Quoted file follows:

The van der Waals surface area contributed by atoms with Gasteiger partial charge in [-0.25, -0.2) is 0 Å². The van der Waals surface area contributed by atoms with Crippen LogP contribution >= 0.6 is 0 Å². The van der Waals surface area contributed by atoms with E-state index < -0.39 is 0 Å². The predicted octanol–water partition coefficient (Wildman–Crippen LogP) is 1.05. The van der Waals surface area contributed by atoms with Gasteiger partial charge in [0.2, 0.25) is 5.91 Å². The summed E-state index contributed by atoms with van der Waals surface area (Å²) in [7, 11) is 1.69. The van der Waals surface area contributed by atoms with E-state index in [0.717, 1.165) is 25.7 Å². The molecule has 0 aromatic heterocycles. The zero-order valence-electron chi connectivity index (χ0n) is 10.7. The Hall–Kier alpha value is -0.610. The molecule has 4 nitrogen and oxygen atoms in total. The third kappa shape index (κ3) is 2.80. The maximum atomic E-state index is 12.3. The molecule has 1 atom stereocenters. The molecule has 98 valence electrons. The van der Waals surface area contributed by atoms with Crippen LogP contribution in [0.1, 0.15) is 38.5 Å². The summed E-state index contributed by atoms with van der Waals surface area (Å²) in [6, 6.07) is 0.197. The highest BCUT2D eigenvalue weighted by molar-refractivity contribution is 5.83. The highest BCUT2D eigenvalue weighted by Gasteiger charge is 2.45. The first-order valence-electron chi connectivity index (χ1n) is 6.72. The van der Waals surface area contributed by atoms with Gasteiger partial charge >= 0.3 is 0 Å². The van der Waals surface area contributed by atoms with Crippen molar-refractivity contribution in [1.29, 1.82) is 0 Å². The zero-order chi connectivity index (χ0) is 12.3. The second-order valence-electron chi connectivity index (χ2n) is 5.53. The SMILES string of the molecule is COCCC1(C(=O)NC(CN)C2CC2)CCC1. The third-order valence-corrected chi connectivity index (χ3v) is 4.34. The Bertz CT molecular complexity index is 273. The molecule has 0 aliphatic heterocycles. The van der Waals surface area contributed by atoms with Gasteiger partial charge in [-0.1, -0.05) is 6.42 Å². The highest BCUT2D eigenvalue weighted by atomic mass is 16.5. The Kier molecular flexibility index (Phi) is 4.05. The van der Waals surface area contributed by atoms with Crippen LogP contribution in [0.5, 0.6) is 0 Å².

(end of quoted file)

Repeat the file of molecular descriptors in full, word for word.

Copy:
The van der Waals surface area contributed by atoms with Gasteiger partial charge in [-0.25, -0.2) is 0 Å². The van der Waals surface area contributed by atoms with Crippen LogP contribution >= 0.6 is 0 Å². The van der Waals surface area contributed by atoms with E-state index < -0.39 is 0 Å². The predicted octanol–water partition coefficient (Wildman–Crippen LogP) is 1.05. The van der Waals surface area contributed by atoms with Gasteiger partial charge in [0.2, 0.25) is 5.91 Å². The summed E-state index contributed by atoms with van der Waals surface area (Å²) in [7, 11) is 1.69. The van der Waals surface area contributed by atoms with E-state index in [0.717, 1.165) is 25.7 Å². The molecule has 0 aromatic heterocycles. The zero-order valence-electron chi connectivity index (χ0n) is 10.7. The Hall–Kier alpha value is -0.610. The molecule has 4 nitrogen and oxygen atoms in total. The third kappa shape index (κ3) is 2.80. The maximum atomic E-state index is 12.3. The molecule has 1 atom stereocenters. The molecule has 98 valence electrons. The van der Waals surface area contributed by atoms with Crippen LogP contribution in [0.1, 0.15) is 38.5 Å². The summed E-state index contributed by atoms with van der Waals surface area (Å²) in [6, 6.07) is 0.197. The highest BCUT2D eigenvalue weighted by molar-refractivity contribution is 5.83. The highest BCUT2D eigenvalue weighted by Gasteiger charge is 2.45. The first-order valence-electron chi connectivity index (χ1n) is 6.72. The van der Waals surface area contributed by atoms with Gasteiger partial charge >= 0.3 is 0 Å². The van der Waals surface area contributed by atoms with Crippen molar-refractivity contribution in [1.29, 1.82) is 0 Å². The zero-order chi connectivity index (χ0) is 12.3. The second-order valence-electron chi connectivity index (χ2n) is 5.53. The SMILES string of the molecule is COCCC1(C(=O)NC(CN)C2CC2)CCC1. The third-order valence-corrected chi connectivity index (χ3v) is 4.34. The Bertz CT molecular complexity index is 273. The molecule has 0 aliphatic heterocycles. The van der Waals surface area contributed by atoms with Gasteiger partial charge in [-0.1, -0.05) is 6.42 Å². The highest BCUT2D eigenvalue weighted by atomic mass is 16.5. The Kier molecular flexibility index (Phi) is 4.05. The van der Waals surface area contributed by atoms with Crippen LogP contribution in [0.5, 0.6) is 0 Å².